land from William son of Cecily de
Haydock, and Robert son of William;
De Banco R. 292, m. 28 d. This may
have been a continuation of Roger's suit
in 1315 against Maud and Cecily, daughters of his brother Richard; De Banco R.
212, m. 342.
Richard de Halghton and Hawise his
wife did not prosecute the suit they
brought against Thurstan de Holland in
1276; Assize R. 405, m. 1.
Matthew de Haydock, father of Gilbert, had in 1296 purchased land in Golborne from Elias son of Thurstan de
Holland and others; Raines, loc. cit. 395,
397. Elias son of Thurstan had been
enfeoffed by Thomas Clynkard, whose
son John afterwards tried to recover, but
failed; Assize R. 408, m. 23 d. and
Raines, loc. cit. 395, where are given the
grants by Thomas Clinkard and the release by his widow Mabel. William son
of William Clinkard of Golborne occurs
in 1356; Duchy of Lanc. Assize R. 5,
m. 4 d.
The Feodary in Dods. MSS. cxxxi, fol.
34b, has some entries partly explained by
the foregoing: Roger son of Robert holds
[in Lightshaw] a messuage and land by
the service of 16d.; Roger de Snythull a
messuage and land by 6d.; Elias son of
Richard a messuage and land by 27d.
Another son of Richard de Halghton,
named William, had land in Golborne—an oxgang and a half. Being very ill, and
wishing to benefit his nephew Roger son
of William son of Hugh de Haydock, he
granted him the tenement, putting him in
seisin by delivering to Roger the door of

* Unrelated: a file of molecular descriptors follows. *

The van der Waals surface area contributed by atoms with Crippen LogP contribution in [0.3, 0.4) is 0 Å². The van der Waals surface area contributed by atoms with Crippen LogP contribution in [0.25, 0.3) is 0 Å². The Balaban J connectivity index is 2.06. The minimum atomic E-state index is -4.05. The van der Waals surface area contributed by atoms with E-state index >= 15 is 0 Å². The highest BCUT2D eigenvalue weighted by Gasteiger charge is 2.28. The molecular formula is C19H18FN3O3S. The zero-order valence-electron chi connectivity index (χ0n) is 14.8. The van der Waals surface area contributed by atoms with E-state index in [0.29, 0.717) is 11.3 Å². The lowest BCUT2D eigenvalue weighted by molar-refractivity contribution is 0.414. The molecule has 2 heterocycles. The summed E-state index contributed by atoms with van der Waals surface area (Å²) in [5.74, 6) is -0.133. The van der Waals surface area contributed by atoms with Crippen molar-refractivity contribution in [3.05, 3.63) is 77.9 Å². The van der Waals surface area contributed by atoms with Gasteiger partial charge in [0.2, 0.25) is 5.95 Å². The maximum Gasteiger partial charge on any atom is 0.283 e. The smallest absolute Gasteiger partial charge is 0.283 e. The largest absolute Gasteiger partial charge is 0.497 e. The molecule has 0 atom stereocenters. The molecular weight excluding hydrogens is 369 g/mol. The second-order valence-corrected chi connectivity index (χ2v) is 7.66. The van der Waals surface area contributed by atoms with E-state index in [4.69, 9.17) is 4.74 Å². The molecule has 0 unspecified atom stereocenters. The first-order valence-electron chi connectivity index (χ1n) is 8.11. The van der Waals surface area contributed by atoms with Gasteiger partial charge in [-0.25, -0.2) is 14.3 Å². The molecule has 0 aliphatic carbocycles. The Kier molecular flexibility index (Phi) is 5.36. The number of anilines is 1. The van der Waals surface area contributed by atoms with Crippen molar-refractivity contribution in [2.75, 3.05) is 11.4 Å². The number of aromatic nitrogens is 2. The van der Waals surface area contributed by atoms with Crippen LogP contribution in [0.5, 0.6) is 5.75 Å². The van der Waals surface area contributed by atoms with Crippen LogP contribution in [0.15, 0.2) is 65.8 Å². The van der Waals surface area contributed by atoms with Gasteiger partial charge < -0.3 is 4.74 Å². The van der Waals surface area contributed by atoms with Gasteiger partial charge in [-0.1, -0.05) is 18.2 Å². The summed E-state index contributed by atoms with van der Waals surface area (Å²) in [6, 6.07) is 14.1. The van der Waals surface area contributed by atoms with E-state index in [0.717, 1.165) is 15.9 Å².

the house by the hasp. William died
next day, and his niece Eva, daughter of
his brother Henry, claimed in 1294, but
was defeated; Assize R. 1299, m. 16 d.
||Margery widow of Robert de Kinknall claimed dower in Lowton and Golborne in 1277 against Elias de Golborne
and various others; the estate was two
oxgangs, &c.; De Banco R. 20, m. 15 d.,
26, 26 d. Later she claimed against
Robert de Holland and others, the estate
being now called three oxgangs and five
oxgangs; ibid. R. 21, m. 44 d. 51 d.
Robert de Holland called Henry de Sefton
to warrant him, probably as bailiff of
Makerfield; ibid. R. 23, m. 51.
In 1350 a dispute between members of
the Clayton family shows that John de
Clayton and his wife Agnes held a messuage and lands in Golborne. He gave
them to his son John, and on the latter's
death without issue his three sisters became tenants—Agnes wife of John son
of Simon Alotson; Alice widow of Robert
Wilkeson, and Ellen. The elder John
married a second wife Cecily and had a
son Richard, who made a successful claim
to the estate; Assize R. 1444, m. 6 d.
Anthony Green, who had lands also in
Turton, purchased cottages and land in
1562 from Thomas Houghton; Pal. of
Lanc. Feet of F. bdle. 24, m. 57; also